The recent report of the Select Committee on Motor Traffic dealt only with the County Council areas of the metropolis. Has not the time come for greater powers to be given to the county councils and highway committees who regulate the motor traffic of all descriptions in the provinces?
As matters are now, so long as the speed limit of 20 miles an hour is not exceeded, there appears to be no power in the hands either of the highway authorities or the police to deal with a new nuisance, the monopolizing of our highways at the will of clubs and combinations either of motorists or motor-cyclists, who suddenly determine on reliability trials in the name of either pastime or science.
Here, for example, in the heart of the Lake District—at a time of year when it is fullest of holiday-makers, who have come for rest and recreation—under the auspices of the A.C.U., 124 miles of road were monopolized for an hour and a half at every point by a stream of motor cycles to the number of 200, 162 of which had entered the lists for a reliability trial, and the whole of that stretch of main roads was filled with dust and din and the possibility of danger to life. This is but one day out of six in which this lamentable procession is to occupy our main roads, and at the end of the 783 miles some one is to gain a gold medal for good nerve and judgment in riding, and some manufacturer is to gain advertisement for the reliability of his machine.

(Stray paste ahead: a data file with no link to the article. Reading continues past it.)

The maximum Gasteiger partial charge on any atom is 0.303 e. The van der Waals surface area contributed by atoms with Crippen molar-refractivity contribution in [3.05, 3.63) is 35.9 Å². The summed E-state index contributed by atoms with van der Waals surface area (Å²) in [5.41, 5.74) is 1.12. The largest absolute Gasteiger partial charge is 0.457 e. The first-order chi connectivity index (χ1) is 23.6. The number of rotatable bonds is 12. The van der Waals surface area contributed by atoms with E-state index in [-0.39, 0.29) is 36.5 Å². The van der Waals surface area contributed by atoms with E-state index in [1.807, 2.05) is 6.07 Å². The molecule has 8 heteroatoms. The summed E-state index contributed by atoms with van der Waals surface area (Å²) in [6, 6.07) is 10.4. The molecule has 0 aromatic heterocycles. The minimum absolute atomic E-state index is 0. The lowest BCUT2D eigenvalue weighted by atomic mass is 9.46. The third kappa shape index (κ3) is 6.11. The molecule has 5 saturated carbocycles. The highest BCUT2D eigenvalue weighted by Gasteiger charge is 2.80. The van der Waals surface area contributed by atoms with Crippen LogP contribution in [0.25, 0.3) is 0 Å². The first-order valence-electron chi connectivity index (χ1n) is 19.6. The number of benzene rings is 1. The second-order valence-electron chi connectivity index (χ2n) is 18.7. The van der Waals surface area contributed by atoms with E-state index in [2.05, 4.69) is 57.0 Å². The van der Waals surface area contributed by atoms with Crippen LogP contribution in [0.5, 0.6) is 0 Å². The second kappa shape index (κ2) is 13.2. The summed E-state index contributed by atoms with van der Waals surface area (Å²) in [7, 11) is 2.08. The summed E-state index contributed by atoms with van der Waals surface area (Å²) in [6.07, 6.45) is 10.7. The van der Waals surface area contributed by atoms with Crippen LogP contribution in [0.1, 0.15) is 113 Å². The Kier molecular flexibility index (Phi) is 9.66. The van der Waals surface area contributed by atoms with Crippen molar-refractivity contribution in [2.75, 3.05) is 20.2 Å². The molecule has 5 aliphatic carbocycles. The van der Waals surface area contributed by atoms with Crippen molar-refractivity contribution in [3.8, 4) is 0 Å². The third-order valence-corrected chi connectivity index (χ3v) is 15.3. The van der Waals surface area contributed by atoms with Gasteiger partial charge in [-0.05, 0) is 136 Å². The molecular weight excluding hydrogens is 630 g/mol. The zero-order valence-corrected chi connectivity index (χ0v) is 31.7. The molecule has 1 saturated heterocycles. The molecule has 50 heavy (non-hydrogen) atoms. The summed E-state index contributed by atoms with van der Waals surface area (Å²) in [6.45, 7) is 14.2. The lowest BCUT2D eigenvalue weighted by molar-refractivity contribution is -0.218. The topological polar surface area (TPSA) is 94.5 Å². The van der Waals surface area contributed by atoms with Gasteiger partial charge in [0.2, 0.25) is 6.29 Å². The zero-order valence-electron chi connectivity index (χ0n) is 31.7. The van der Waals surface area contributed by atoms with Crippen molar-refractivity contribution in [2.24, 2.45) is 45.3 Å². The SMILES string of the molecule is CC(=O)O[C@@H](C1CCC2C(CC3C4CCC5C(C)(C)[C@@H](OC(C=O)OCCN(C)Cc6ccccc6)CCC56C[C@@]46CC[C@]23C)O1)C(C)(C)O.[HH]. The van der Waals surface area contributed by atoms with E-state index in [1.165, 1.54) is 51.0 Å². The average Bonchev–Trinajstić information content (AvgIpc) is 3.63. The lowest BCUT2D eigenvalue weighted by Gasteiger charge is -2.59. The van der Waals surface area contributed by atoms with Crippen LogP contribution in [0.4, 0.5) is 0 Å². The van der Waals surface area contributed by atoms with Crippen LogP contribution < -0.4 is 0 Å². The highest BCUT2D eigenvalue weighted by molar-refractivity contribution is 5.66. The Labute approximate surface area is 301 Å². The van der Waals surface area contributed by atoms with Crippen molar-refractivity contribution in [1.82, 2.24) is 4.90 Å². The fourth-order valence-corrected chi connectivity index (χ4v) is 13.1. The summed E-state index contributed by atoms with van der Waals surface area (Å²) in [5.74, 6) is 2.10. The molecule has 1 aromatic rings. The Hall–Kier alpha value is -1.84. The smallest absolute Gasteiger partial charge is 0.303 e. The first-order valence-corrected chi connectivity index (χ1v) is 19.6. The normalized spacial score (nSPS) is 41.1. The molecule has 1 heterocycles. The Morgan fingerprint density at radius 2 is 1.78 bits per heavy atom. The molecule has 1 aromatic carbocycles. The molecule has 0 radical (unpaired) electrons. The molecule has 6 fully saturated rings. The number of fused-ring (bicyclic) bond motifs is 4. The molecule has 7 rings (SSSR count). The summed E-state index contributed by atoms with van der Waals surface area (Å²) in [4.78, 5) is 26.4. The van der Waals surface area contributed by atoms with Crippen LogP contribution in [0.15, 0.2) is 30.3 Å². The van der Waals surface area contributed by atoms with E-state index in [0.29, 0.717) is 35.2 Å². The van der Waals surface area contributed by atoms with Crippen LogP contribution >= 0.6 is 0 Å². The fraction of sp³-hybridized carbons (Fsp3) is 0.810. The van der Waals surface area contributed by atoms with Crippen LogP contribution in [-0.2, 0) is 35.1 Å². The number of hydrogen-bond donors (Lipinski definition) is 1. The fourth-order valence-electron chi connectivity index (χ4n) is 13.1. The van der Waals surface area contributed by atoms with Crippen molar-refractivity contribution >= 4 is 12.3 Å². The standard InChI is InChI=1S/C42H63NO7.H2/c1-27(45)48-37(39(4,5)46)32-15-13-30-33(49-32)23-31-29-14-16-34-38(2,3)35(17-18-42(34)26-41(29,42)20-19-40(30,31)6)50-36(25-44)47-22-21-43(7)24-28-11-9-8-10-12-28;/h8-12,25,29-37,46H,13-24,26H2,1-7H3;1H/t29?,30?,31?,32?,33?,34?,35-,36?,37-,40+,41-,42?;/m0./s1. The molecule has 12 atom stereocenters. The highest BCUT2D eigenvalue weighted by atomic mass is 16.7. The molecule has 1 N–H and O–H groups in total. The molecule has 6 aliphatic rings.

Why should it be possible for a single club thus to monopolize for pastime or for science 783 miles of public road, and issue through its correspondent suggestions that children should be kept in gardens and yards as they pass, and that people should shut all windows to keep out dust?
Is it not time that powers were given to highway authorities so to regulate this kind of traffic that certain roads only shall be chosen, and certain hours of the day only be used for these reliability trials? What is to prevent 1,000 instead of 200 of these machines thundering along at a minute’s interval through the heart of a holiday district like our own to the disquiet of the whole neighbourhood, and why if these cycles so use the roads should not the manufacturers of traction engines go in for reliability tests of hill climbing in the same manner? What we really need is some power to highway authorities to deal with this new phase of motor traffic.
(Times, 21 August 1913, p. 8)